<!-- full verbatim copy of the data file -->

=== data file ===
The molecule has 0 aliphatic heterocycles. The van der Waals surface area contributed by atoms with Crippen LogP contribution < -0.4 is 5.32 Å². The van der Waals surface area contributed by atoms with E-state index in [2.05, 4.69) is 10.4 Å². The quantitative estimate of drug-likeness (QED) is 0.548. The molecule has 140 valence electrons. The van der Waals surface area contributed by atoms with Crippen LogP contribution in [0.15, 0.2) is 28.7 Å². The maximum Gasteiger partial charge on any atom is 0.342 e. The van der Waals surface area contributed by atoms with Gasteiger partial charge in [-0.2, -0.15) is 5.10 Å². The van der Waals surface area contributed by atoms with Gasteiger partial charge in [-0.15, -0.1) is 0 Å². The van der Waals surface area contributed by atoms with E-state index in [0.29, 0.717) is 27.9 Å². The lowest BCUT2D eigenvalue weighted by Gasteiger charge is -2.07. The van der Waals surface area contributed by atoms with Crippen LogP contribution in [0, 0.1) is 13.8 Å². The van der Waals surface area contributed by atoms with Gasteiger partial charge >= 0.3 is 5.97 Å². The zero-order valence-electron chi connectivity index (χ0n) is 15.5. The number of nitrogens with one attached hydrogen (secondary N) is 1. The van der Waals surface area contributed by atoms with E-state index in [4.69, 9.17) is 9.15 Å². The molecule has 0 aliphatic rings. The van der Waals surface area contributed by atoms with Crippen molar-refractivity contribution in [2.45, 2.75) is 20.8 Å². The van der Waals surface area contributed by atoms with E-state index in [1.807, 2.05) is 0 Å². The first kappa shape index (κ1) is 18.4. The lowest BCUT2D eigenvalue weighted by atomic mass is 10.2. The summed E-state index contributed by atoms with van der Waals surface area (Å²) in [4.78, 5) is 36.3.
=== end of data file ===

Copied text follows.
The molecule has 0 aliphatic heterocycles. The van der Waals surface area contributed by atoms with Crippen LogP contribution < -0.4 is 5.32 Å². The van der Waals surface area contributed by atoms with E-state index in [2.05, 4.69) is 10.4 Å². The quantitative estimate of drug-likeness (QED) is 0.548. The molecule has 140 valence electrons. The van der Waals surface area contributed by atoms with Crippen LogP contribution in [0.15, 0.2) is 28.7 Å². The maximum Gasteiger partial charge on any atom is 0.342 e. The van der Waals surface area contributed by atoms with Gasteiger partial charge in [-0.2, -0.15) is 5.10 Å². The van der Waals surface area contributed by atoms with Gasteiger partial charge in [-0.15, -0.1) is 0 Å². The van der Waals surface area contributed by atoms with E-state index in [0.29, 0.717) is 27.9 Å². The lowest BCUT2D eigenvalue weighted by Gasteiger charge is -2.07. The van der Waals surface area contributed by atoms with Crippen LogP contribution in [0, 0.1) is 13.8 Å². The van der Waals surface area contributed by atoms with Gasteiger partial charge >= 0.3 is 5.97 Å². The zero-order valence-electron chi connectivity index (χ0n) is 15.5. The number of nitrogens with one attached hydrogen (secondary N) is 1. The van der Waals surface area contributed by atoms with E-state index in [4.69, 9.17) is 9.15 Å². The molecule has 0 aliphatic rings. The van der Waals surface area contributed by atoms with Crippen molar-refractivity contribution in [2.45, 2.75) is 20.8 Å². The van der Waals surface area contributed by atoms with E-state index in [1.807, 2.05) is 0 Å². The first kappa shape index (κ1) is 18.4. The lowest BCUT2D eigenvalue weighted by atomic mass is 10.2. The summed E-state index contributed by atoms with van der Waals surface area (Å²) in [4.78, 5) is 36.3.